You can strategize with colleagues to improve teaching and learning outcomes in our new normal. Learn how you can use an asset-based approach to learning in your professional collaboration with your colleagues.
Building Local and Global Learning Communities
In this new normal, teachers are leading interest in other communities and modeling curiosity about different regions and cultures. One way they facilitate this interest is through Skype in education or Google Classroom. Some teachers use the pen-pal strategy by pairing classrooms with other classrooms across the state, country or globe. Students learn about their counterparts by researching their pen-pals’ community, resources and projects of interest.
Planning for Problem-Based Learning
When approaching teaching and learning from an asset-based perspective, you can plan with other teachers to strategize individualizing instruction. For example, after analyzing some benchmark data, you and your peer teachers may notice some students exhibit interest in aquaponic gardening. You can guide them in reteaching skills while also allowing them to problem solve in creating a project for their community.
Teacher Collaboration With Community Members
As a teacher, you can find colleagues in various community roles. For example, as an ESL teacher, you may find a local university faculty member coordinate visits with local businesses. These collaborative discussions between classrooms and community leaders can create authentic, meaningful learning experiences to immerse your students in expository or functional text. By looking at the assets of the community and coming up with a project to benefit the businesses, it may also prove to be beneficial for the students and classrooms.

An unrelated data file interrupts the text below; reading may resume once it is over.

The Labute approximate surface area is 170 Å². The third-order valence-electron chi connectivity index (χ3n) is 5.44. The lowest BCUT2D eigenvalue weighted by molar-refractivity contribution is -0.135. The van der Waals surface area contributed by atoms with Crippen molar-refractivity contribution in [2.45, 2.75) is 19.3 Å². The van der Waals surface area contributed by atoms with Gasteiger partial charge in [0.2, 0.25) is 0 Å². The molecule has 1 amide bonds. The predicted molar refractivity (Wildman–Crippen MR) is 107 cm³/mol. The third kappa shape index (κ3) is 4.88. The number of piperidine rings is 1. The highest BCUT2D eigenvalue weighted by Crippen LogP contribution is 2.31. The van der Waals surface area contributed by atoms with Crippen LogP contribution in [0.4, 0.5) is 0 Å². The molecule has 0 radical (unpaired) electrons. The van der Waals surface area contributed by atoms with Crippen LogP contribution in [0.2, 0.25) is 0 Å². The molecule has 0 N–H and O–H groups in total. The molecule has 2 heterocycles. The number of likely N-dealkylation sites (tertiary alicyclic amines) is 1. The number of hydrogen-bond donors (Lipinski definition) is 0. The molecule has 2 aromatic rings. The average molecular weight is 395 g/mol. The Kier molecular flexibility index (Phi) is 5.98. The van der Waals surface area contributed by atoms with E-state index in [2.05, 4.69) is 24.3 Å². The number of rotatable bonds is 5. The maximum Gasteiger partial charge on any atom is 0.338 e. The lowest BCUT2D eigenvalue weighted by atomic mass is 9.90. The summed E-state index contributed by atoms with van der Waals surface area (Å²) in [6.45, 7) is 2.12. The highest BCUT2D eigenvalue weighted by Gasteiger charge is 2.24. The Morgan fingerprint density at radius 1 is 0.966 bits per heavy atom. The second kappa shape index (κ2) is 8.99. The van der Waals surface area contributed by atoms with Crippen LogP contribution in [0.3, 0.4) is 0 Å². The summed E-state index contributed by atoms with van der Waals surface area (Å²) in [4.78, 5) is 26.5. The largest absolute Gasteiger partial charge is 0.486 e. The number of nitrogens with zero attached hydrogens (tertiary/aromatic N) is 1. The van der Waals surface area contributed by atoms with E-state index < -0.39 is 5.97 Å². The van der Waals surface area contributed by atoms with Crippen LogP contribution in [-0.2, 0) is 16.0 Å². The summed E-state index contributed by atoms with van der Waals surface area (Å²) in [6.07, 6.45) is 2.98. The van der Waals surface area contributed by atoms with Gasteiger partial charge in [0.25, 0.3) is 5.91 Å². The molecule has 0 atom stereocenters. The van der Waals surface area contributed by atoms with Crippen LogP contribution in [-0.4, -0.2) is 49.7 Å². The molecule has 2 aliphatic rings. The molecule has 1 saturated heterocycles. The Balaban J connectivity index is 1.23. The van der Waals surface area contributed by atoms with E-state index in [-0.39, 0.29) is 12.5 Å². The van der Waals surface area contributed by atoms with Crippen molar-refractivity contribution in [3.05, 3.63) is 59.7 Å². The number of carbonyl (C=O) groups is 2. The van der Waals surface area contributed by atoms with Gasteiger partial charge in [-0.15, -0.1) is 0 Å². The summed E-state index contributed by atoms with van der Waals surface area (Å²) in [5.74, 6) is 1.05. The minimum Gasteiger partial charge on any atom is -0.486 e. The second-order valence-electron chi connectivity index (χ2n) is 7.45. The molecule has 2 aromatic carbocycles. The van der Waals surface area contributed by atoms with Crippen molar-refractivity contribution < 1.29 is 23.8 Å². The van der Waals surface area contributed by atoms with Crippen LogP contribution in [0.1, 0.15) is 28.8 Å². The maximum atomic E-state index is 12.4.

Telepresence is a fairly new technology tool that provides teachers and school leaders with a window into the classroom to observe, notice and reflect upon the instruction being presented. Devices such as the Meeting Owl Pro video conferencing can assist teachers in easily recording instruction for later personal viewing or viewing with colleagues to foster a discussion on best practices.
Ultimately, as an educator, your aim is to nurture and promote students’ cognitive and emotional growth and development. Relying on an asset-based approach or growth mindset helps us as teachers to focus on ways to expand the learning that has occurred over the past year.
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The views and opinions expressed in this article are those of the author’s and do not necessarily reflect the official policy or position of Grand Canyon University. Any sources cited were accurate as of the publish date.